Homer; translated by Stephen Mitchell
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". . . leaner, faster read . . ."
Stephen Mitchell’s translation of Homer’s epic, The Iliad, is accessible with modern language, yet faithful to Homer’s rhythmic style as it was extemporaneously performed nearly 3,000 years ago in Greece, “a contemporary poem in the parallel universe of the English language.”
This story is about a barbarous war between the Achaeans (Greeks) and the Trojans driven by sacred moral and cultural norms such as the law of hospitality when hosts and guests are required to maintain mutual respect, a rule violated by Paris, son of the Trojan King Priam, who is blamed for the ten-year conflict. Paris abducted the beautiful Helen from his host, King Menelaus, and whisked her to Troy. In retaliation, Menelaus’ brother, Agamemnon, King of Greece, gathered a vast army and attacked Troy.
Also held sacred was a man’s honor. In an added plot, after years of warring with the Trojans, Agamemnon humiliates Achilles, the strongest Achaean warrior and son of a goddess, by taking away Achilles’s war-prize, a beautiful slave girl. With “heart-wrenching anger,” Achilles withdraws from the fighting saying, “Agamemnon…is treating me like some filthy tramp or some outcast who has no rights.” Achilles rejoins the battle when his beloved friend, Patroclus, is killed by Hector, son of Priam, defender of Troy. In the final of 24 books (sections), Achilles kills Hector and savagely drags his body for days around Patroclus’ funeral mound.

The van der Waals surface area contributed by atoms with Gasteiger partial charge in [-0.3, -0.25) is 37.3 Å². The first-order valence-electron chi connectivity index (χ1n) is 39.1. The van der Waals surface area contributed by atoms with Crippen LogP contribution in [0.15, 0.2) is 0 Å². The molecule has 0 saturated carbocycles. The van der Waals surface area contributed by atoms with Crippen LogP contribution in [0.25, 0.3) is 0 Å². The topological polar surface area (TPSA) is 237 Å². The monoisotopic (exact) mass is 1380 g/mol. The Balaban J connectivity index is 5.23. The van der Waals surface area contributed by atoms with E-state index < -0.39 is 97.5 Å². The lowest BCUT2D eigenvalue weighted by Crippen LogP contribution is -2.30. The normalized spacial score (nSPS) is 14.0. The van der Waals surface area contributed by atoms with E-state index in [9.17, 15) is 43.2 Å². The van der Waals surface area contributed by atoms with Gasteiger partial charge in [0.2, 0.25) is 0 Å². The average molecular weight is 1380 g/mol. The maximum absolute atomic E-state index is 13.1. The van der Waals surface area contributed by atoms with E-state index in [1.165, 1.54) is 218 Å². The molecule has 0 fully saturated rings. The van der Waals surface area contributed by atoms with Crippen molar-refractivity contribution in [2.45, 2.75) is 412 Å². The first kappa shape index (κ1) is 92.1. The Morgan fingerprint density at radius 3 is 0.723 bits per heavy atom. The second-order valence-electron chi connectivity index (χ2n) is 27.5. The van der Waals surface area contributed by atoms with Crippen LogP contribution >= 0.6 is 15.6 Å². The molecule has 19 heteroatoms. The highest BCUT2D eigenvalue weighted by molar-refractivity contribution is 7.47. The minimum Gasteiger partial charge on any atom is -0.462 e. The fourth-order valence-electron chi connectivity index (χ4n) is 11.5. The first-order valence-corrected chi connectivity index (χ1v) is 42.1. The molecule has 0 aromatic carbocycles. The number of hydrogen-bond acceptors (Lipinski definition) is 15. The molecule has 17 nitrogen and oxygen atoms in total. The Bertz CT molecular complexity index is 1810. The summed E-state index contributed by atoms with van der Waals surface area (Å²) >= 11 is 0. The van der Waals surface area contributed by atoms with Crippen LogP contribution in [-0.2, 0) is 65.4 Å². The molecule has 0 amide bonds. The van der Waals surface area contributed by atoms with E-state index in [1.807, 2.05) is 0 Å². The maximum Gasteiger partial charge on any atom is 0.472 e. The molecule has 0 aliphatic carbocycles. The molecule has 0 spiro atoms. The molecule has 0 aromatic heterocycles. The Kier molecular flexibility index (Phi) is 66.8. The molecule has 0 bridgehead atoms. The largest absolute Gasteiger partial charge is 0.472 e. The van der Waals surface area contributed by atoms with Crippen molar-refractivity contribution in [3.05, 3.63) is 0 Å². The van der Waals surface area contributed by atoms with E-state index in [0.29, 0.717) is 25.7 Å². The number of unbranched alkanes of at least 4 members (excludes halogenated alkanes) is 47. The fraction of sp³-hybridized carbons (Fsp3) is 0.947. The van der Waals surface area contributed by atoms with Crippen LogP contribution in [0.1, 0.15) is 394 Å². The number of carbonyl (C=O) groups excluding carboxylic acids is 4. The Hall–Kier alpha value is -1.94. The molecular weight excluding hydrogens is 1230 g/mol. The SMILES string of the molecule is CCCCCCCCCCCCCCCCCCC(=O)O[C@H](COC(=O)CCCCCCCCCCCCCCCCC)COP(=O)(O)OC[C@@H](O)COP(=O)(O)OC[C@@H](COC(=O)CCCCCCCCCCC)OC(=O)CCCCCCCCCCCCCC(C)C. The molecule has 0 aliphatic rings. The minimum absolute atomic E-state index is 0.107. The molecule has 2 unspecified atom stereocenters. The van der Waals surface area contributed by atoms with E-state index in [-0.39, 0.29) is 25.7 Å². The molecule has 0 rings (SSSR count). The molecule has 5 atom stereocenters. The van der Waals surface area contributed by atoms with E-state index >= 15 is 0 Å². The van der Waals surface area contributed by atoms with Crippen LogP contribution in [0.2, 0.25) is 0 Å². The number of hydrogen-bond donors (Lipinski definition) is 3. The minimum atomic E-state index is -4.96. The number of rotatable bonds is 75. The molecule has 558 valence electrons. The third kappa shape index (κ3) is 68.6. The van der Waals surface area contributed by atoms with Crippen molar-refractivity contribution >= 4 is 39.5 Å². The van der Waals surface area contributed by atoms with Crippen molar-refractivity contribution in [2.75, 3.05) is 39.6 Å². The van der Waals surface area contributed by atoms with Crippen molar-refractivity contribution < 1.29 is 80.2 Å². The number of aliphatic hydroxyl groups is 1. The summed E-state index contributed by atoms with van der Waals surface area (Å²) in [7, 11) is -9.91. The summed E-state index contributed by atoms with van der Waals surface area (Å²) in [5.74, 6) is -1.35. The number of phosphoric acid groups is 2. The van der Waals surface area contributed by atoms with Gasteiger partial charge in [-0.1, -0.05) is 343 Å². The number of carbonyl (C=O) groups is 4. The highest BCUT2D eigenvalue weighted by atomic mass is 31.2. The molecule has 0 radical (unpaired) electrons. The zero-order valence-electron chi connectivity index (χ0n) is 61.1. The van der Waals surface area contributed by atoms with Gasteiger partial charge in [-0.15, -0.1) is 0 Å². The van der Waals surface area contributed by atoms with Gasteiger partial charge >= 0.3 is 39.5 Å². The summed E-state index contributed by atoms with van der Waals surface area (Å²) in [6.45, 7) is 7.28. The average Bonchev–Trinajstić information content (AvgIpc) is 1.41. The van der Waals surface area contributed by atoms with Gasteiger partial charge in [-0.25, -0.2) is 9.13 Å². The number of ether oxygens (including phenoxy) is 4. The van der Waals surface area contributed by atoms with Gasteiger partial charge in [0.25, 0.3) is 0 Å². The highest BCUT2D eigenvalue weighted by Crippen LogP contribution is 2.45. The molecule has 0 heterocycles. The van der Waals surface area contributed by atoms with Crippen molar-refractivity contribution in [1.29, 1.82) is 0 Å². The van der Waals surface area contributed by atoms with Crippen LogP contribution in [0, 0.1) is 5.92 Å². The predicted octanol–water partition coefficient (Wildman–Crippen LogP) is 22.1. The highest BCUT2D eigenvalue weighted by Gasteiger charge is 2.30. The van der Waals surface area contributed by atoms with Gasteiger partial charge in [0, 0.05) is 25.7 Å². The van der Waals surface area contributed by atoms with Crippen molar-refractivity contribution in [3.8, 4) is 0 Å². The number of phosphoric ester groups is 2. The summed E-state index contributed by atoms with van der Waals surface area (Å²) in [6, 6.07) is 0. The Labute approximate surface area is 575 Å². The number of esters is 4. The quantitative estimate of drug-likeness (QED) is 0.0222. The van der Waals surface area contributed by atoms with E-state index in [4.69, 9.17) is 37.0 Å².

While Homer depicts the horrors of war—chariots careening over bodies, arms and legs sliced off, skulls shattered and “eyeballs fell to the ground,”—he also dwells on the warriors’ pleasure in war and pursuit of glory often guided by gods and goddesses, who flutter amongst the morals manipulating their destiny. In one passage a Trojan prince is hit by and arrow and is dying,“his head drooped, like a poppy in a spring garden weighted down with seeds and a heavy rain: so his head leaned to one side beneath the weight of his helmet.”
This captivating version of The Iliad includes Mitchell’s instructive introduction, and notes on his omissions and the poetic rhythm selected. This irresistible book meets Mitchell’s objective to be accessible (leaner, faster read), especially for those previously intimidated by this legendary epic who might now be drawn toward a more scholarly translation for comparison.
Reviewer: Kate Padilla